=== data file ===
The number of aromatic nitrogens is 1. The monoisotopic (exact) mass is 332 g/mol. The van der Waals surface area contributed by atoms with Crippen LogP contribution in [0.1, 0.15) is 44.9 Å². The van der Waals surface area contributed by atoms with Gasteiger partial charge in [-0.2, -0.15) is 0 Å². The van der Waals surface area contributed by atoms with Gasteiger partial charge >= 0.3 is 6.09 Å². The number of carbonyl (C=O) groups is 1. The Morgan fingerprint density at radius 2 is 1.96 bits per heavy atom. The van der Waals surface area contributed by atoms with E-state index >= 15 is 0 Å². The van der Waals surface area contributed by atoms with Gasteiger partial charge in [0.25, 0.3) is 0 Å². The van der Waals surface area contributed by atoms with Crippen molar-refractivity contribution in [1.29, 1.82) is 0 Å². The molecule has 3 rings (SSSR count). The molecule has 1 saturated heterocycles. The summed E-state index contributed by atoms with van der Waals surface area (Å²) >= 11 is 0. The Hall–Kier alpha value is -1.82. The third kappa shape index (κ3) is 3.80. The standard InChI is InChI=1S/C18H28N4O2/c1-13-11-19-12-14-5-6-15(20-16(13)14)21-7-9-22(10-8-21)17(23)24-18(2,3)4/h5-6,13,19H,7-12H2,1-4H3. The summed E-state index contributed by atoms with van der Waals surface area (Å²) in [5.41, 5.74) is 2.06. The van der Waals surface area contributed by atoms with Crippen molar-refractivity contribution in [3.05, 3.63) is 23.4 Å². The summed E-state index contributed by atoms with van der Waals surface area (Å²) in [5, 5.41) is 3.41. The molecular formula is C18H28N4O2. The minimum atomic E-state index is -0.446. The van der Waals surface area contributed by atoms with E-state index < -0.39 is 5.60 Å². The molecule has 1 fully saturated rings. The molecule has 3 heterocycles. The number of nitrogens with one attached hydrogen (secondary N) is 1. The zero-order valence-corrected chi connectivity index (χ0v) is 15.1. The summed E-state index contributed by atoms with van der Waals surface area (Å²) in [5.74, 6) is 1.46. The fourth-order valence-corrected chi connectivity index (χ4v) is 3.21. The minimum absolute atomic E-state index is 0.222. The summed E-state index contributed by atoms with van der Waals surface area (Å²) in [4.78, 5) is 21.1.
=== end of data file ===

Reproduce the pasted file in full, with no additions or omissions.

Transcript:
The number of aromatic nitrogens is 1. The monoisotopic (exact) mass is 332 g/mol. The van der Waals surface area contributed by atoms with Crippen LogP contribution in [0.1, 0.15) is 44.9 Å². The van der Waals surface area contributed by atoms with Gasteiger partial charge in [-0.2, -0.15) is 0 Å². The van der Waals surface area contributed by atoms with Gasteiger partial charge >= 0.3 is 6.09 Å². The number of carbonyl (C=O) groups is 1. The Morgan fingerprint density at radius 2 is 1.96 bits per heavy atom. The van der Waals surface area contributed by atoms with E-state index >= 15 is 0 Å². The van der Waals surface area contributed by atoms with Gasteiger partial charge in [0.25, 0.3) is 0 Å². The van der Waals surface area contributed by atoms with Crippen molar-refractivity contribution in [1.29, 1.82) is 0 Å². The molecule has 3 rings (SSSR count). The molecule has 1 saturated heterocycles. The summed E-state index contributed by atoms with van der Waals surface area (Å²) >= 11 is 0. The Hall–Kier alpha value is -1.82. The third kappa shape index (κ3) is 3.80. The standard InChI is InChI=1S/C18H28N4O2/c1-13-11-19-12-14-5-6-15(20-16(13)14)21-7-9-22(10-8-21)17(23)24-18(2,3)4/h5-6,13,19H,7-12H2,1-4H3. The summed E-state index contributed by atoms with van der Waals surface area (Å²) in [5.41, 5.74) is 2.06. The van der Waals surface area contributed by atoms with Crippen molar-refractivity contribution in [3.05, 3.63) is 23.4 Å². The summed E-state index contributed by atoms with van der Waals surface area (Å²) in [5, 5.41) is 3.41. The molecular formula is C18H28N4O2. The minimum atomic E-state index is -0.446. The van der Waals surface area contributed by atoms with E-state index < -0.39 is 5.60 Å². The molecule has 1 fully saturated rings. The molecule has 3 heterocycles. The number of nitrogens with one attached hydrogen (secondary N) is 1. The zero-order valence-corrected chi connectivity index (χ0v) is 15.1. The summed E-state index contributed by atoms with van der Waals surface area (Å²) in [5.74, 6) is 1.46. The fourth-order valence-corrected chi connectivity index (χ4v) is 3.21. The minimum absolute atomic E-state index is 0.222. The summed E-state index contributed by atoms with van der Waals surface area (Å²) in [4.78, 5) is 21.1.